Antonin Scalia is extremely arrogant for someone who gets so much wrong.
In his recent opinion about private ownership of hand guns (District of Columbia v. Heller), he said the people have the constitutional guarantee but that it's not absolute. If the U.S. Constitution guarantees an individual private person the right to carry arms, then it's absolute because the Constitution makes no mention of any exceptions. He's so inconsistent. It's an either/or and all the time.
Second Amendment: "A well regulated Militia, being necessary to the security of a free State, the right of the people to keep and bear Arms, shall not be infringed." Where does it say "except"?
Scalia Cites False Information in Habeas Corpus Dissent
Wednesday 25 June 2008
by: Marjorie Cohn, t r u t h o u t | Perspective
To bolster his argument that the Guantanamo detainees should be denied the right to prove their innocence in federal courts, Justice Antonin Scalia wrote in his dissent in Boumediene v. Bush: "At least 30 of those prisoners hitherto released from Guantanamo have returned to the battlefield." It turns out that statement is false.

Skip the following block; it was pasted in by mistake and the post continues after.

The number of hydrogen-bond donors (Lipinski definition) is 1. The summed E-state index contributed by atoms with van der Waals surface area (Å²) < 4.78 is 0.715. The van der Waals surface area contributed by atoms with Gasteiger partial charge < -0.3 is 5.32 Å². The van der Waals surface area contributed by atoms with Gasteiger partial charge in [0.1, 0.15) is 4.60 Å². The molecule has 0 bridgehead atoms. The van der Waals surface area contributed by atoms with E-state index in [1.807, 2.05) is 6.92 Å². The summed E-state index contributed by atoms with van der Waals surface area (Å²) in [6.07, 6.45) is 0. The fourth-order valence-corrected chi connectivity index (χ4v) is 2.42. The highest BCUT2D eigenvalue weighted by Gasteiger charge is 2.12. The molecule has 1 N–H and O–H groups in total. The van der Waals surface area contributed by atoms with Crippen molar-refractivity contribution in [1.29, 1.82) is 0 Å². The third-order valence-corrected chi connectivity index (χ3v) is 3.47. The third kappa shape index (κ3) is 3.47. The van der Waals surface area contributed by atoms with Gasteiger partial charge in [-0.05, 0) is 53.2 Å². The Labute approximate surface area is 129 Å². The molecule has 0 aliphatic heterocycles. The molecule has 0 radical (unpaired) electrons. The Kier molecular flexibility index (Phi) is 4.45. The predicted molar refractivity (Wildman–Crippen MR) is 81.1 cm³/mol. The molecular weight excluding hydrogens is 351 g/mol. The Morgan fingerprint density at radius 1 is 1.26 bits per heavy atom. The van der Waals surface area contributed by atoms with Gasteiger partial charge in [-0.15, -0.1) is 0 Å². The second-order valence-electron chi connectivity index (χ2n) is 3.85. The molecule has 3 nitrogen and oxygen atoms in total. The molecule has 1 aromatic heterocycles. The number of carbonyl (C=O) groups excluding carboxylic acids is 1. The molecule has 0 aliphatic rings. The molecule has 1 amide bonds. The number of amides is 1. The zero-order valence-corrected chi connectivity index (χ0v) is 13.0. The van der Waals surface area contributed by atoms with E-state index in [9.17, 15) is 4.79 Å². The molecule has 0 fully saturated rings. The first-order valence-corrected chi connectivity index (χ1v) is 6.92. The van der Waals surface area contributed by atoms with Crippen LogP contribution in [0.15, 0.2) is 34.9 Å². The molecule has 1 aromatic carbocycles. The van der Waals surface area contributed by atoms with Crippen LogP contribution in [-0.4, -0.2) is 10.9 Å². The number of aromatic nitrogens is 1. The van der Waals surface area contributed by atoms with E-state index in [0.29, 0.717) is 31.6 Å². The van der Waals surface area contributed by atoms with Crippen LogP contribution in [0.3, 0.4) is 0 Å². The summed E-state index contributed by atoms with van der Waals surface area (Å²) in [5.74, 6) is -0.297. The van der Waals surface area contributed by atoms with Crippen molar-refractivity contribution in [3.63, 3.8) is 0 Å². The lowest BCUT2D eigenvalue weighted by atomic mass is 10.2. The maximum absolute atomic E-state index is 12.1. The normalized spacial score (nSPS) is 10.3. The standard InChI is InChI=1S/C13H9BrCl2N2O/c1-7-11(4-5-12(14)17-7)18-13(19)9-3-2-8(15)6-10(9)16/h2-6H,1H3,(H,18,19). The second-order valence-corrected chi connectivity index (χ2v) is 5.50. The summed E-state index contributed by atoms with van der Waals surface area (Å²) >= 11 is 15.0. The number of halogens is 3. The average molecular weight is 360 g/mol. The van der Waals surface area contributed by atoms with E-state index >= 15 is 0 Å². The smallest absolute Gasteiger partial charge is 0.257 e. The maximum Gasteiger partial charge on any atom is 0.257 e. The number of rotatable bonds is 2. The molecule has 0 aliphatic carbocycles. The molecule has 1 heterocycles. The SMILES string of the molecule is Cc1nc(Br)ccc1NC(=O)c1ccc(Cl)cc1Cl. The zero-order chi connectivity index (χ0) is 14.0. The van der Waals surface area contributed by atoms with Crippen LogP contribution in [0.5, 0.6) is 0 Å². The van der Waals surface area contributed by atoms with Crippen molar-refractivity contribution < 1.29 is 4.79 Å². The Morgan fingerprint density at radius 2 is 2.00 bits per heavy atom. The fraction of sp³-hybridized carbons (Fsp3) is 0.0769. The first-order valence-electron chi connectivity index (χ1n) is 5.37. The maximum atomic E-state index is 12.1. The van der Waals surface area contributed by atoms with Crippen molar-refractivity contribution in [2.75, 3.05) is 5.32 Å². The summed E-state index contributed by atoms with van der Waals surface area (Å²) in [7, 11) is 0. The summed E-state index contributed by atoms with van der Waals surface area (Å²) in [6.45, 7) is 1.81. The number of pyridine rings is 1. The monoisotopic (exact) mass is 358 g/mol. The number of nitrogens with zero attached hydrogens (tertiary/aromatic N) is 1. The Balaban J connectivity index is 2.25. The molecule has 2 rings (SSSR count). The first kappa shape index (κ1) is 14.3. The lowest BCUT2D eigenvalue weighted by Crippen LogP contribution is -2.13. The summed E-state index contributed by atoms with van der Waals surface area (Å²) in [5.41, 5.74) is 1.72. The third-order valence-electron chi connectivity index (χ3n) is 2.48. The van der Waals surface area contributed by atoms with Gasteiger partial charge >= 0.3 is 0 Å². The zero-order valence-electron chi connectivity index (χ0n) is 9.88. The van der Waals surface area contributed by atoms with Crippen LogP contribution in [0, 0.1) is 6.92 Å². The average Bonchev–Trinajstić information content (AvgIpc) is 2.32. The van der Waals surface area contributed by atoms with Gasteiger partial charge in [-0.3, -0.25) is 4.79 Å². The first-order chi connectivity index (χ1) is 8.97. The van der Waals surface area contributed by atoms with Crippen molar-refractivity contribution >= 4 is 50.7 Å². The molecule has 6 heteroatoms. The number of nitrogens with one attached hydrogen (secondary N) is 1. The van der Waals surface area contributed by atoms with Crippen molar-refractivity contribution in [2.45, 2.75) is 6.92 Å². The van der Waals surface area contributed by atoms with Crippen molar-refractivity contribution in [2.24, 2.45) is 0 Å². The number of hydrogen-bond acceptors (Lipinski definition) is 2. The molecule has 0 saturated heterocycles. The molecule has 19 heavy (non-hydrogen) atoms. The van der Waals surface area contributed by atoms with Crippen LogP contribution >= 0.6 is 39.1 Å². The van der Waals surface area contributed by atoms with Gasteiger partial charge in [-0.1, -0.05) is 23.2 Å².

According to a new report by Seton Hall Law Center for Policy and Research, "The statistic was endorsed by a Senate Minority Report issued June 26, 2007, which cites a media outlet, CNN. CNN, in turn, named the DoD [Department of Defense] as its source. The '30' number, however, was corrected in a DoD press release issued in July 2007, and a DoD document submitted to the House Foreign Relations Committee on May 20, 2008, abandons the claim entirely."
...the Department of Defense has no system for tracking the whereabouts of released detainees. The only one who has undisputedly taken up arms against the United States or its allies, "ISN 220," was released by political officers of the DoD against the recommendations of military officers.
Scalia bolstered his hysterical claim that the Boumediene decision "will almost certainly cause more Americans to be killed" with stale information that was proven to be false one year ago.
Marjorie Cohn is president of the National Lawyers Guild and a professor at Thomas Jefferson School of Law. She is the author of "Cowboy Republic: Six Ways the Bush Gang Has Defied the Law." Her articles are archived at www.marjoriecohn.com.